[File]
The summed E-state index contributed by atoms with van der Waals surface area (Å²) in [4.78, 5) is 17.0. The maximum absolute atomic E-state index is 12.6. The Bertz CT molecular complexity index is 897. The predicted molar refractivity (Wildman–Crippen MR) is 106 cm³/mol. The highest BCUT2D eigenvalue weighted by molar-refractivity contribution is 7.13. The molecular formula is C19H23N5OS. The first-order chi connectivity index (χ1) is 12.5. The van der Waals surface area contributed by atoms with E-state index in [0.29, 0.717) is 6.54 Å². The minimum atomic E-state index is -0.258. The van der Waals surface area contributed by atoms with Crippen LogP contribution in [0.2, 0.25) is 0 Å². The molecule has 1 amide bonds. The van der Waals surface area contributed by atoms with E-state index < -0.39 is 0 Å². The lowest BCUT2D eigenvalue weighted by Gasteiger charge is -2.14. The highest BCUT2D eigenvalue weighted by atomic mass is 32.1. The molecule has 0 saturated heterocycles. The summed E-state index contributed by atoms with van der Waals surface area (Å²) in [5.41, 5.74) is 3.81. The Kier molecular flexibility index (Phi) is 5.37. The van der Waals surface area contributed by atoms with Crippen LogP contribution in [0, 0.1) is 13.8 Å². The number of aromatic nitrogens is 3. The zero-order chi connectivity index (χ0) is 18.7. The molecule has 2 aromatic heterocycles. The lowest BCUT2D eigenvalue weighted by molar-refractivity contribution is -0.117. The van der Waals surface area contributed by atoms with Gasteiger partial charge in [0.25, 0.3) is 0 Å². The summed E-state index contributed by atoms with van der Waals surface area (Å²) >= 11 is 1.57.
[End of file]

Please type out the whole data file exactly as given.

The summed E-state index contributed by atoms with van der Waals surface area (Å²) in [4.78, 5) is 17.0. The maximum absolute atomic E-state index is 12.6. The Bertz CT molecular complexity index is 897. The predicted molar refractivity (Wildman–Crippen MR) is 106 cm³/mol. The highest BCUT2D eigenvalue weighted by molar-refractivity contribution is 7.13. The molecular formula is C19H23N5OS. The first-order chi connectivity index (χ1) is 12.5. The van der Waals surface area contributed by atoms with E-state index in [0.29, 0.717) is 6.54 Å². The minimum atomic E-state index is -0.258. The van der Waals surface area contributed by atoms with Crippen LogP contribution in [0.2, 0.25) is 0 Å². The molecule has 1 amide bonds. The van der Waals surface area contributed by atoms with E-state index < -0.39 is 0 Å². The lowest BCUT2D eigenvalue weighted by Gasteiger charge is -2.14. The highest BCUT2D eigenvalue weighted by atomic mass is 32.1. The molecule has 0 saturated heterocycles. The summed E-state index contributed by atoms with van der Waals surface area (Å²) in [5.41, 5.74) is 3.81. The Kier molecular flexibility index (Phi) is 5.37. The van der Waals surface area contributed by atoms with Crippen LogP contribution in [0, 0.1) is 13.8 Å². The number of aromatic nitrogens is 3. The zero-order chi connectivity index (χ0) is 18.7. The molecule has 2 aromatic heterocycles. The lowest BCUT2D eigenvalue weighted by molar-refractivity contribution is -0.117. The van der Waals surface area contributed by atoms with Gasteiger partial charge in [0.25, 0.3) is 0 Å². The summed E-state index contributed by atoms with van der Waals surface area (Å²) >= 11 is 1.57.